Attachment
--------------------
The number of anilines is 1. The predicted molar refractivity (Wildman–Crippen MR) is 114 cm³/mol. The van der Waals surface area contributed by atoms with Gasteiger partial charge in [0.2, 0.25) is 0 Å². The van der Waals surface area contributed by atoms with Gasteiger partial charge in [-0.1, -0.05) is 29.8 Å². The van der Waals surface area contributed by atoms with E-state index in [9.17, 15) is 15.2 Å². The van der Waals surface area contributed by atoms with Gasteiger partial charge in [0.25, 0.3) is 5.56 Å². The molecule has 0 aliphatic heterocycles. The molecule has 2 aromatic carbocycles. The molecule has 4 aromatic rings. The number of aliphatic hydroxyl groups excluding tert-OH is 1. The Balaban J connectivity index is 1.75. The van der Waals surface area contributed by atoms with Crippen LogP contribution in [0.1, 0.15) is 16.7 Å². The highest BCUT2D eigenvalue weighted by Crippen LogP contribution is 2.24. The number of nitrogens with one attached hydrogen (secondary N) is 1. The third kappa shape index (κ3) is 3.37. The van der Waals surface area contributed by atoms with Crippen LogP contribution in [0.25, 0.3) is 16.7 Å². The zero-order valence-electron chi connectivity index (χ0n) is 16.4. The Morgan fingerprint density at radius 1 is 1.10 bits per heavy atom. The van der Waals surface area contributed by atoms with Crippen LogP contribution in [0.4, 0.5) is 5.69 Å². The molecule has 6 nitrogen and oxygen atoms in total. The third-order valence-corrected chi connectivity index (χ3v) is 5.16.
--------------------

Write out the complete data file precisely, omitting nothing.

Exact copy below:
The number of anilines is 1. The predicted molar refractivity (Wildman–Crippen MR) is 114 cm³/mol. The van der Waals surface area contributed by atoms with Gasteiger partial charge in [0.2, 0.25) is 0 Å². The van der Waals surface area contributed by atoms with Gasteiger partial charge in [-0.1, -0.05) is 29.8 Å². The van der Waals surface area contributed by atoms with E-state index in [9.17, 15) is 15.2 Å². The van der Waals surface area contributed by atoms with Gasteiger partial charge in [0.25, 0.3) is 5.56 Å². The molecule has 0 aliphatic heterocycles. The molecule has 2 aromatic carbocycles. The molecule has 4 aromatic rings. The number of aliphatic hydroxyl groups excluding tert-OH is 1. The Balaban J connectivity index is 1.75. The van der Waals surface area contributed by atoms with Crippen LogP contribution in [0.1, 0.15) is 16.7 Å². The highest BCUT2D eigenvalue weighted by Crippen LogP contribution is 2.24. The number of nitrogens with one attached hydrogen (secondary N) is 1. The third kappa shape index (κ3) is 3.37. The van der Waals surface area contributed by atoms with Crippen LogP contribution in [0.25, 0.3) is 16.7 Å². The zero-order valence-electron chi connectivity index (χ0n) is 16.4. The Morgan fingerprint density at radius 1 is 1.10 bits per heavy atom. The van der Waals surface area contributed by atoms with Crippen LogP contribution in [0.4, 0.5) is 5.69 Å². The molecule has 6 nitrogen and oxygen atoms in total. The third-order valence-corrected chi connectivity index (χ3v) is 5.16.